However, there is no recommendation to monitor the impacts on non-target species, such as birds and bats, that naturally control mosquito populations to determine if spraying is reducing predators and causing a population explosion of mosquitos. Activists joined together in Massachusetts to put out bedsheets in their yards to catch non-target species impacted by the spraying for a local entomologist to study.

In New Orleans, they are battling mosquitos in their hard to reach water bodies, thousands of swimming pools, with a natural predator—the western mosquito fish (Gambusia affinis). The fish can eat up to a hundred mosquito larvae a day, and unlike aerially sprayed pesticides, they do not impact humans, and they can replenish themselves. See National Geographic for more on this story.

Beyond Pesticides advocates for full disclosure of both the risk of contracting diseases and the risks of pesticides exposures (see below). We advise communities to adopt a preventive, health-based mosquito management plan and has several resource publications on the issue, including the Public Health Mosquito Management Strategy: For Decision Makers and Communities. Additonal materials such as safer repellents, mosquito control pesticides, public service announcements, and community policies throughout the nation can be found online at http://www.beyondpesticides.org/mosquito or by contacting Beyond Pesticides.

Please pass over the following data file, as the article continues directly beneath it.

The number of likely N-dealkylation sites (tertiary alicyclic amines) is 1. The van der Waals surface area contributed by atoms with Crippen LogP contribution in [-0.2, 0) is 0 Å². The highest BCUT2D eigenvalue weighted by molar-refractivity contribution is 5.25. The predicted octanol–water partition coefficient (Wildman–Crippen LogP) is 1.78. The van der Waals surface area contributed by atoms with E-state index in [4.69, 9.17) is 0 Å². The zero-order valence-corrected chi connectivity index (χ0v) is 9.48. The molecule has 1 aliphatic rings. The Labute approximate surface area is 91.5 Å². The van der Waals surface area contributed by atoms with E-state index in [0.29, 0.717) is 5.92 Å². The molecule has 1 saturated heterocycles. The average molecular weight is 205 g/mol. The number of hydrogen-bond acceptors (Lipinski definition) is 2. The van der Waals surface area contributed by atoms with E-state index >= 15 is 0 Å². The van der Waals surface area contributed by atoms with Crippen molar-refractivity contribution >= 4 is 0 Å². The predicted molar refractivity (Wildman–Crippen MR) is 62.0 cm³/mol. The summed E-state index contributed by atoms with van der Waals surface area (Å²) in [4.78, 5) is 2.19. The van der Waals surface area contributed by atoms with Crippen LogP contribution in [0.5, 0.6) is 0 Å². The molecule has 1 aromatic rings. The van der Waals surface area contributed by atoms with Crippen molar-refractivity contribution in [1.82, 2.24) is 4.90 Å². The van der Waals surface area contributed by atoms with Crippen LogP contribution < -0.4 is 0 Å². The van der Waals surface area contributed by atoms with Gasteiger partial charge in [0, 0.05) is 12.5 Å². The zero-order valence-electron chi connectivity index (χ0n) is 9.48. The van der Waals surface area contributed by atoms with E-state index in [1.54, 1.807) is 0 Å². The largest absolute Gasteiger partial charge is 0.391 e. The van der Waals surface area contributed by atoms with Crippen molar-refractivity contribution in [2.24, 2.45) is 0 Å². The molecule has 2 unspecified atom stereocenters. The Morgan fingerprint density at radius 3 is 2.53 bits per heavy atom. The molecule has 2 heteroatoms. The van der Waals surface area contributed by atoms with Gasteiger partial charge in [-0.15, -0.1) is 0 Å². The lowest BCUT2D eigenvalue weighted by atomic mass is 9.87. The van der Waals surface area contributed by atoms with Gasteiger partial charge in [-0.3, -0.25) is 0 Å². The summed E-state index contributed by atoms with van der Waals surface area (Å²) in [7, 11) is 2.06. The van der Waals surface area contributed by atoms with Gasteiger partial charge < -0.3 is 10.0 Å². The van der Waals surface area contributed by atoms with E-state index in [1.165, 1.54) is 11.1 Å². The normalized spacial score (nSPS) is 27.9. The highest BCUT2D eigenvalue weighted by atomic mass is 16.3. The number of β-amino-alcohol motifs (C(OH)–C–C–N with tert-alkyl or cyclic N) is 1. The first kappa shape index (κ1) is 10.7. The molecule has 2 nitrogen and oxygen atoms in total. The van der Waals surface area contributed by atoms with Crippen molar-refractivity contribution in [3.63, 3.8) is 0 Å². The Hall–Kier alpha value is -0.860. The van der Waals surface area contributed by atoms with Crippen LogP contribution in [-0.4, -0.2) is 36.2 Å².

Sumithrin, the pesticide in the product Anvil, is a synthetic pyrethroid and a neuropoison that acts on the nervous system of insects. Symptoms of exposure for humans include dizziness, headache, fatigue and diarrhea. In laboratory tests, sumithrin has damaged the liver and the kidneys, caused anemia and increased the incidence of liver cancer. In breast cancer cells, sumithrin increases the expression of a gene that is involved with proliferation of cells in the mammary gland. Sumithrin is also a suspected endocrine disruptor, it can mimic certain activities of the sex hormone estrogen and keep another sex hormone from binding to its normal receptors. Thousands of cat poisonings and some dog poisonings have been reported following the use of some sumithrin- containing flea control products. Low concentrations of sumithrin (as low as one part per billion) kill fish and other aquatic animals and it is highly toxic to bees.

Piperonyl Butoxide (PBO) the synergist in the Anvil product PBO acts as a synergist by inhibiting the activity of a family of enzymes called P450s. These enzymes have many functions, including breakdown of toxic chemicals and transformation of hormones. Symptoms of PBO exposure include nausea, diarrhea, and labored breathing.
EPA classifies PBO as a “possible human carcinogen” because it caused liver tumors and cancers in laboratory tests.